Host Resistance to Plasmodium-Induced Acute Immune Pathology Is Regulated by Interleukin-10 Receptor Signaling.


Claser, C; De Souza, JB; Thorburn, SG; Grau, GE; Riley, EM; Rénia, L; Hafalla, JCR; (2017) Host Resistance to Plasmodium-Induced Acute Immune Pathology Is Regulated by Interleukin-10 Receptor Signaling. Infection and immunity, 85 (6). ISSN 0019-9567 DOI: 10.1128/IAI.00941-16

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Abstract

The resolution of malaria infection is dependent on a balance between proinflammatory and regulatory immune responses. While early effector T cell responses are required for limiting parasitemia, these responses need to be switched off by regulatory mechanisms in a timely manner to avoid immune-mediated tissue damage. Interleukin-10 receptor (IL-10R) signaling is considered to be a vital component of regulatory responses, although its role in host resistance to severe immune pathology during acute malaria infections is not fully understood. In this study, we have determined the contribution of IL-10R signaling to the regulation of immune responses during Plasmodium berghei ANKA-induced experimental cerebral malaria (ECM). We show that antibody-mediated blockade of the IL-10R during P. berghei ANKA infection in ECM-resistant BALB/c mice leads to amplified T cell activation, higher serum gamma interferon (IFN-γ) concentrations, enhanced intravascular accumulation of both parasitized red blood cells and CD8(+) T cells to the brain, and an increased incidence of ECM. Importantly, the pathogenic effects of IL-10R blockade during P. berghei ANKA infection were reversible by depletion of T cells and neutralization of IFN-γ. Our findings underscore the importance of IL-10R signaling in preventing T-cell- and cytokine-mediated pathology during potentially lethal malaria infections.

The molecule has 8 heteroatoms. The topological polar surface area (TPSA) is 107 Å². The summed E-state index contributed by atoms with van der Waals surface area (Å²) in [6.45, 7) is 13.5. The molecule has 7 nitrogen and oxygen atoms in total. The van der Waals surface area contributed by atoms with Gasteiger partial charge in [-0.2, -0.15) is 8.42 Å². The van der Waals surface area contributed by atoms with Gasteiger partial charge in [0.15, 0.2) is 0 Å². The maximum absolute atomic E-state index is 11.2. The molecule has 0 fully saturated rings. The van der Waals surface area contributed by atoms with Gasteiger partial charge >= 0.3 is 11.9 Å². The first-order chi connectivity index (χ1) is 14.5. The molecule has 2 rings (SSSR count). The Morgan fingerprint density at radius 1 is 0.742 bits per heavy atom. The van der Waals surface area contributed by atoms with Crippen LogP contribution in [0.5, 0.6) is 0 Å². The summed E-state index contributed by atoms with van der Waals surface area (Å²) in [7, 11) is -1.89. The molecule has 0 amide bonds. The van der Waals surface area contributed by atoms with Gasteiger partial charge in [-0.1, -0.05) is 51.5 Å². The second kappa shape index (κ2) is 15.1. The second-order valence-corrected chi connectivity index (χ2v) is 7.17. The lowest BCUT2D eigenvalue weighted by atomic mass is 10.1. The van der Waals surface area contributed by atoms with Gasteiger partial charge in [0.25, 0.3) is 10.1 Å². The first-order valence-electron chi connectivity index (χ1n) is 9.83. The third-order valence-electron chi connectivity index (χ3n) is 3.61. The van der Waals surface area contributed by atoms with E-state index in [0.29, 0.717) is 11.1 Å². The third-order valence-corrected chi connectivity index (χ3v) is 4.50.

Item Type: Article
Faculty and Department: Faculty of Infectious and Tropical Diseases > Dept of Immunology and Infection
Research Centre: Malaria Centre
PubMed ID: 28396319
URI: http://researchonline.lshtm.ac.uk/id/eprint/4259116

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